Wednesday, April 16, 2008

Therapy and Boundaries

This is to address a couple comments on my last post. It also addresses things I have thought about, wondered about in therapy, things that made me stopped doing things I really enjoyed doing, because I beacame afraid I may be perceived as crossing boundaries.

In my previous post "Co-Blogging Re-visited and a Therapeutic Epiphany", both Dr. Shock and Jcat encouraged me to to continue towards trying a co-blog with my pdoc, in spite of some reservations about this being a means of avoiding the person to person communication issues I have, or a way of overstepping the therapeutic boundaries.

I agree with Dr. Shock when he says not to generalize another therapy's belief onto my relationship and therapy with my pdoc. That was a powerful comment and really made me think. I believe my pdoc and I have a really good and mutually respectful therapeutic alliance. I am not one to try to cross boundaries. In fact my crossing boundaries might signify a breakthrough in my therapy, because I am always so conscientious about doing the "right" thing, about not ever making a mistake, or taking a chance.

I, like Jcat, find it easier to express myself clearly in writing. Like her I have wondered about, and was careful to not cross anything I felt was a boundary.

I used periodically send cards to my pdoc , just to say thanks. I never saw this as stepping over a line, or "acting out". I saw it as, and meant it to be, a symbol of kindness, caring, and to let him know that even though my mood never seemed to get better, I valued his seeing me. Of course one could look for a subtext here: I was fearing abandonment because I felt I was an incredible burden on Dr X. because I was so unwell and not making any progress. I sent the cards to let him know I wanted to continue trying, that I found him helpful and that I really wanted to keep seeing him. That is all true, but the cards were more like a thank you for his consistently being there when I needed someone.

I live on a flower farm, and I used to sometimes bring flowers to my appts for Dr. K. I stopped doing it because I felt really self -conscious that maybe that was crossing a boundary. Flowers seemed too personal, even though there were thousands of them growing all around me, and I found joy in giving them away. It is a shame I felt wierd about bringing some to Dr. X, because the act of choosing the flowers, arranging the bouquet, and the joy of giving a beautiful gift heartfelt gift to him. actually inspired me, the giver.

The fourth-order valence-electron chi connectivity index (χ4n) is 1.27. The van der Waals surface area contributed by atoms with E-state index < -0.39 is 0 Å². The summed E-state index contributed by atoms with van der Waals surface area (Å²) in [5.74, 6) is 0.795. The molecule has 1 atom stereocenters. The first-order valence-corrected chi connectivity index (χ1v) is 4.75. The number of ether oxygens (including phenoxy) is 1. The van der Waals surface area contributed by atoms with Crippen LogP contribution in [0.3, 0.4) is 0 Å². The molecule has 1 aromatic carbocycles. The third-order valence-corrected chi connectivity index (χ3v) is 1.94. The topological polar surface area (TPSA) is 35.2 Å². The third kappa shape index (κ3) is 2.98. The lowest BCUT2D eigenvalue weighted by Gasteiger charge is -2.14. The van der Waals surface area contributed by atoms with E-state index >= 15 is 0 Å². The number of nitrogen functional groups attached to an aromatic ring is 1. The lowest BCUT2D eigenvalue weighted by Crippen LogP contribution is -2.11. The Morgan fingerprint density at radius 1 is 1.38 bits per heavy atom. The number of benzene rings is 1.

When I was saying Ms. Fuller gave me food for thought, it was that she reminded me of some of the things I used to do, and stopped doing, because of my fear of crossing boundaries. There is obviously something there, because I rarely bring flowers in, or send cards anymore, because I feel uncomfortable for some reason, though I'm not sure why.

I was also thinking she has a point about how it is really important for me to learn to speak what I seem so easily to write. Despite that I feel I really have been able to speak up many times, because I write.

I think writing directly to my pdoc, about my experience in therapy, as long as we have an agreement that his portion takes place within the therapeutic hour, will only enhance my already great experience in therapy with Dr.X. I will remain conscientious of the boundaries between us; they are as important to me as they are to him. I am looking forward to trying a private co-blog with my pdoc.


The Silent Voices in my Mind said...

Have you considered printing out your blog entry and taking it with you to therapy? That's what I do when I want to go over the contents with my doc. There are a couple pluses there for me. He puts it in my chart so it's on hand. I get my thoughts organized and clear and I don't forget them. But I still have to bring it up and talk about. (Which is easier said than done sometimes!)

Aqua said...

Hi The Silent Voices in my Mind,

Thanks for the comment. Yes, I have done that many times. Often when I cannot get what I want to say out I bring a printout of what I wrote in my blog, have Dr. X. read it and then I feel I am able to discuss it.

I think that type of interaction was what started me thinking about sharing my entire blog in therapy sessions. The idea of a co-blog seems to take that one step further and would provide me with written feedback that may help me more clearly see myself from another's perspective.